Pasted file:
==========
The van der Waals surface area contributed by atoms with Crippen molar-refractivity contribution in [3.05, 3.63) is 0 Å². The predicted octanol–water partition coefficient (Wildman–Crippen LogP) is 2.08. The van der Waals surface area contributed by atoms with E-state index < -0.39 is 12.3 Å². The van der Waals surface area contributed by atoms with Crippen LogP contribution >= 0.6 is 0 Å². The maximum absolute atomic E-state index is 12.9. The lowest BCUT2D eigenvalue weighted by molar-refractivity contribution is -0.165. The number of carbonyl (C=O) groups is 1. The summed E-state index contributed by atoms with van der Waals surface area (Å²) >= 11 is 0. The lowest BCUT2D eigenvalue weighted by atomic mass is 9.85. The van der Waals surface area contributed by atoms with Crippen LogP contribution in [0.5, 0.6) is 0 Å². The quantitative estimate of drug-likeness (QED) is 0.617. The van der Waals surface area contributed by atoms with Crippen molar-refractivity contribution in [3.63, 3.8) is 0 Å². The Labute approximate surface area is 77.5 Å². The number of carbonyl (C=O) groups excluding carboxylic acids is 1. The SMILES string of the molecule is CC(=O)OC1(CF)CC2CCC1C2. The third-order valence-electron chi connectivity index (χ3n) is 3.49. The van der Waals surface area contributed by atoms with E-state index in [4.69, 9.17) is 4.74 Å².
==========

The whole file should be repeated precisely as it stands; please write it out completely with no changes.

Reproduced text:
The van der Waals surface area contributed by atoms with Crippen molar-refractivity contribution in [3.05, 3.63) is 0 Å². The predicted octanol–water partition coefficient (Wildman–Crippen LogP) is 2.08. The van der Waals surface area contributed by atoms with E-state index < -0.39 is 12.3 Å². The van der Waals surface area contributed by atoms with Crippen LogP contribution >= 0.6 is 0 Å². The maximum absolute atomic E-state index is 12.9. The lowest BCUT2D eigenvalue weighted by molar-refractivity contribution is -0.165. The number of carbonyl (C=O) groups is 1. The summed E-state index contributed by atoms with van der Waals surface area (Å²) >= 11 is 0. The lowest BCUT2D eigenvalue weighted by atomic mass is 9.85. The van der Waals surface area contributed by atoms with Crippen LogP contribution in [0.5, 0.6) is 0 Å². The quantitative estimate of drug-likeness (QED) is 0.617. The van der Waals surface area contributed by atoms with Crippen molar-refractivity contribution in [3.63, 3.8) is 0 Å². The Labute approximate surface area is 77.5 Å². The number of carbonyl (C=O) groups excluding carboxylic acids is 1. The SMILES string of the molecule is CC(=O)OC1(CF)CC2CCC1C2. The third-order valence-electron chi connectivity index (χ3n) is 3.49. The van der Waals surface area contributed by atoms with E-state index in [4.69, 9.17) is 4.74 Å².